At the end of a wilder year than even the most confident holders would’ve predicted 12 months ago, the unpredictable cryptocurrency market threw up a final surprise with the rapid rise of DAG coins. DAG stands for Direct Acyclic Graph, the technical term for a form of ledger-settlement that occurs instantaneously and peer-to-peer, without the need for blockchain-wide confirmation. Essentially, the rapid rise of blockchain-enabled cryptocurrency in 2017 climaxed with the emergence of a technology that did away with the need for blockchain.
The two coins in question are IOTA and RaiBlocks
At the start of December, a single MIOTA was trading at $1.30, with one unit of XRB trading at $0.20. IOTA was the first to explode in value, beginning a headline-generating surge on December 3 that took it to from $1.49 to a high of $5.48 on December 6 – an almost 368% increase in just three days.
RaiBlocks was already rapidly gaining value before IOTA took off, doubling in value to $0.40 by December 3. But following the rapid rise of IOTA, RaiBlocks went stratospheric, growing exponentially to reach $3.51 on December 14 – an incredible 1755% rise in just two weeks.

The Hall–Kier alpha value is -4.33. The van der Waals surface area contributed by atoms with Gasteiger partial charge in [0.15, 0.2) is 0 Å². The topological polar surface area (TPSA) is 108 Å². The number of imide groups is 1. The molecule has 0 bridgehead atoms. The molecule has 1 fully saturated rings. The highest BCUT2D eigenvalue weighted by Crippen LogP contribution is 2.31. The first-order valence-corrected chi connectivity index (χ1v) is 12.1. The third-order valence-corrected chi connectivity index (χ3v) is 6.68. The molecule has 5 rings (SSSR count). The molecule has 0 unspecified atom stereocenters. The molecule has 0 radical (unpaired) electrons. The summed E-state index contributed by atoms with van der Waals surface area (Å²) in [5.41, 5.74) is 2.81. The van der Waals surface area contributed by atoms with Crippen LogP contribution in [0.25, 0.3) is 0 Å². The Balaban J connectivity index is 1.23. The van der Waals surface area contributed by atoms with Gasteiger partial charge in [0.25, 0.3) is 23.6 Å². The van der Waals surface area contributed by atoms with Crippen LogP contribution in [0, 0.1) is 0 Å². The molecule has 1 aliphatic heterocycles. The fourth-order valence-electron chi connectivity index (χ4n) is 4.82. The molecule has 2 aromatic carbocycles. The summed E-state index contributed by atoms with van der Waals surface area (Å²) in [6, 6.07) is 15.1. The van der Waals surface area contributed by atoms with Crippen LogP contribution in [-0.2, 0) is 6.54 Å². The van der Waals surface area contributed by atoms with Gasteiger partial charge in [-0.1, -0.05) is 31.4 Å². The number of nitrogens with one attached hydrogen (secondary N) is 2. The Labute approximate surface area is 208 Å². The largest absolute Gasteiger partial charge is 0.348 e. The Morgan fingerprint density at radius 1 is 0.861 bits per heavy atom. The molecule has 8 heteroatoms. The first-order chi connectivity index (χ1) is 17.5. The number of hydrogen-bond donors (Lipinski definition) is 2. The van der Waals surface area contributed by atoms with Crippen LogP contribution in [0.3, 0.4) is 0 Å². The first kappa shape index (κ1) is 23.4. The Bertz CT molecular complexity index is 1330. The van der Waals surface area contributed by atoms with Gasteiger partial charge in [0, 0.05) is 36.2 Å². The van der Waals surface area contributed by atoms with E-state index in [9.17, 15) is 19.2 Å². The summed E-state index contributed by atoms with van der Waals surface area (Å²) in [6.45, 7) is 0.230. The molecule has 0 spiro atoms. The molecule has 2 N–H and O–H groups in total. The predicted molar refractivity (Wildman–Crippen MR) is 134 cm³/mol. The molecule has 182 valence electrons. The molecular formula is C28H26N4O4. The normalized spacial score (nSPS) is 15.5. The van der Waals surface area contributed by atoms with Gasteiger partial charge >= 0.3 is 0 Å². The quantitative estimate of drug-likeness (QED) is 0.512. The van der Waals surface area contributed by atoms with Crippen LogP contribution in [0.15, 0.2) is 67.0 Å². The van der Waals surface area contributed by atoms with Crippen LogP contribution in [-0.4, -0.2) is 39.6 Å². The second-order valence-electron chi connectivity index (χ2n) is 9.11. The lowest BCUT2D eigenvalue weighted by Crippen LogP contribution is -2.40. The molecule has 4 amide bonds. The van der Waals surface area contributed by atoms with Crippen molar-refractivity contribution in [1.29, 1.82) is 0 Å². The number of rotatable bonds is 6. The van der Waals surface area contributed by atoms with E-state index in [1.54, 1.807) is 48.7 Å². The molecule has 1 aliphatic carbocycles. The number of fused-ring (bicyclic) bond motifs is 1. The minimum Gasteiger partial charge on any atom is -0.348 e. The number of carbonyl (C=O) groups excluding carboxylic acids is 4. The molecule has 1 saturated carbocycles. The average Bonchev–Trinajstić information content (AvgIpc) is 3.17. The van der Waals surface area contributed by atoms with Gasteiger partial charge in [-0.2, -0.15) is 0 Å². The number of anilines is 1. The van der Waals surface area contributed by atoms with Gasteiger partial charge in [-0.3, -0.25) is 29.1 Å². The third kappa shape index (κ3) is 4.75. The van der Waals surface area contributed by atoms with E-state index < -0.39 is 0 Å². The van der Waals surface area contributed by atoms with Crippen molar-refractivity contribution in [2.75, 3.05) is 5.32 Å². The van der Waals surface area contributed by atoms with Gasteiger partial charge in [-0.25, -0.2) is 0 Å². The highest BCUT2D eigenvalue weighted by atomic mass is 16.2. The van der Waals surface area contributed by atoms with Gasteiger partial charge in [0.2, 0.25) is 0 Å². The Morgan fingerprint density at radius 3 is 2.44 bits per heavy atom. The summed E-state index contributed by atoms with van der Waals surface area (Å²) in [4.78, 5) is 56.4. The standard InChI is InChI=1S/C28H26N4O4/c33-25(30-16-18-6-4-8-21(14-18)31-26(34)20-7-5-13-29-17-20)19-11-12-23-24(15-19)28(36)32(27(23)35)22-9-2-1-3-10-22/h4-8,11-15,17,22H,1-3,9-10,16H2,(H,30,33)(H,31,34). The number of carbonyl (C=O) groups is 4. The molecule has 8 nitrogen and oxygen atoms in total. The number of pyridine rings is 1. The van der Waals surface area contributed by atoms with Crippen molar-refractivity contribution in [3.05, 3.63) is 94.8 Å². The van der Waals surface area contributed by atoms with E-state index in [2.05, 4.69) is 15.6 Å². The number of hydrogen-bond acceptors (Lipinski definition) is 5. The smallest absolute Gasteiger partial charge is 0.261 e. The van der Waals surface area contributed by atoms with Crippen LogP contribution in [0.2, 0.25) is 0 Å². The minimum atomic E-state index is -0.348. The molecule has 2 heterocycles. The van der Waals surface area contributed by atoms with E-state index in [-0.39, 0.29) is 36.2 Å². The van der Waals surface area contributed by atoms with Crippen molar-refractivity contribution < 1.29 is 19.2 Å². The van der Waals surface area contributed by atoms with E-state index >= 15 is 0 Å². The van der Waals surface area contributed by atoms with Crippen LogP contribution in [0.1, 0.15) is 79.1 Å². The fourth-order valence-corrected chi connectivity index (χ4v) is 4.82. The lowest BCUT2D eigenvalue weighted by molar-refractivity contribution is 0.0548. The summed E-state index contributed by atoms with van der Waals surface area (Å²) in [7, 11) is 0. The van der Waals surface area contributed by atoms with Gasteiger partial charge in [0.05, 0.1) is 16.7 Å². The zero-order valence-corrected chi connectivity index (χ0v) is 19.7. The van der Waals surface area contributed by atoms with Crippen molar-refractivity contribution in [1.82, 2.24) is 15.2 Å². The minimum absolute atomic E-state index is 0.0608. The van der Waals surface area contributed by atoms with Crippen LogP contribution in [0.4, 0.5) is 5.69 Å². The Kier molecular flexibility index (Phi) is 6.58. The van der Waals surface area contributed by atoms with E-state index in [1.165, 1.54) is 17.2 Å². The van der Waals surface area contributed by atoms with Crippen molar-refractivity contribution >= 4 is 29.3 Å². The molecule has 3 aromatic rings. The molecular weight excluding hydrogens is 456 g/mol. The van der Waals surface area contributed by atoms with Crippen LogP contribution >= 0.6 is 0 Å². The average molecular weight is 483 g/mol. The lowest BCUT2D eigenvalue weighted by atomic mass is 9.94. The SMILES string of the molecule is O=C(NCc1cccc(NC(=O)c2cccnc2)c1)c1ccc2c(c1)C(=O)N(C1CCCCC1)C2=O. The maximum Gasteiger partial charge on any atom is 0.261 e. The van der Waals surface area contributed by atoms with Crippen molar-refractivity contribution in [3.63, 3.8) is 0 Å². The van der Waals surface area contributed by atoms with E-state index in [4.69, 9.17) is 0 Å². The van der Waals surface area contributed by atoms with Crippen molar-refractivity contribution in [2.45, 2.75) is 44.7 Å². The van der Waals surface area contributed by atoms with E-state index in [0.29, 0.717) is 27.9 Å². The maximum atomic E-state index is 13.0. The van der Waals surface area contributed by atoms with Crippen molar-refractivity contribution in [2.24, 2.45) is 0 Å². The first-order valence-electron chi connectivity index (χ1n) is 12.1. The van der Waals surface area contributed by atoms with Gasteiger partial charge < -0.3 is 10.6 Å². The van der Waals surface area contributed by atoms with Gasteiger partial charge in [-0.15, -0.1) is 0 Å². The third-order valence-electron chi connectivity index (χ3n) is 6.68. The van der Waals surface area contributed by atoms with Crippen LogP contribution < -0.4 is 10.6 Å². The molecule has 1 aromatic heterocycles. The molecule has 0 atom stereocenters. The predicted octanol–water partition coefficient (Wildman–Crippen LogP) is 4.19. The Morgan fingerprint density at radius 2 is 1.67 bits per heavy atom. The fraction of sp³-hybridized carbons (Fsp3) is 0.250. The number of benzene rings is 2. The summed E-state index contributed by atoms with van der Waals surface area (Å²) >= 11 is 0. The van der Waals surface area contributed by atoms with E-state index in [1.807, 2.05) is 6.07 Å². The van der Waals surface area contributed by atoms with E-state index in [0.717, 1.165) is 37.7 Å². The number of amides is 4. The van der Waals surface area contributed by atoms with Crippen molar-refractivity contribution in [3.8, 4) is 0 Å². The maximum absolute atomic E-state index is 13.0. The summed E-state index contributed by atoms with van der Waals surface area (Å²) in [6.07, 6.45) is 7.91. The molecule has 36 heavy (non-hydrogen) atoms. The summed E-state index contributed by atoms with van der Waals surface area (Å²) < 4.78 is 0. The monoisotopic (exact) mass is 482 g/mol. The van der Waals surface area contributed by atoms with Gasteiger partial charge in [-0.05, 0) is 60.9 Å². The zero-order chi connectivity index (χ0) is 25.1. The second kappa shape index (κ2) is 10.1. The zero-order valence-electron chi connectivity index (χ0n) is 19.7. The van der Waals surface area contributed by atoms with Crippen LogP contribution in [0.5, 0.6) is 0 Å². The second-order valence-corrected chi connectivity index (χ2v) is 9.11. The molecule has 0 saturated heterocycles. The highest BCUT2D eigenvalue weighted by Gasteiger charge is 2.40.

Both coins tapered off immediately following their all-time high. IOTA dropped to $3.11 within 24 hours of hitting $5.48, and RaiBlocks dipped as low as $2.77 within a day of hitting $3.51 – a drop-off of 44% for IOTA and 21% for RaiBlocks.
The story behind the rapid ascent and volatility of these two breakout coins provides a fascinating insight into the forces, motives, and circumstances that shape the cryptocurrency market.
1. Hype is the best marketing
While many initial coin offerings (ICOs) are launched with massive marketing budgets, the teams behind both IOTA and RaiBlocks have a marketing investment of pretty much nothing. Instead, they’ve been content to let their reputations grow quietly through word-of-mouth on internet forums.
The sudden surge in IOTA’s value was sparked by an announcement that they would be partnering with major firms including Microsoft and Samsung.
RaiBlocks benefitted a lot from spillover buzz about the game-changing potential of DAG coins that followed IOTA’s rapid rise.
2. Speculation breeds speculation
The lightening-fast ascendancy of IOTA and RaiBlocks shows the incredible snowball effect that buzz surrounding a coin can have.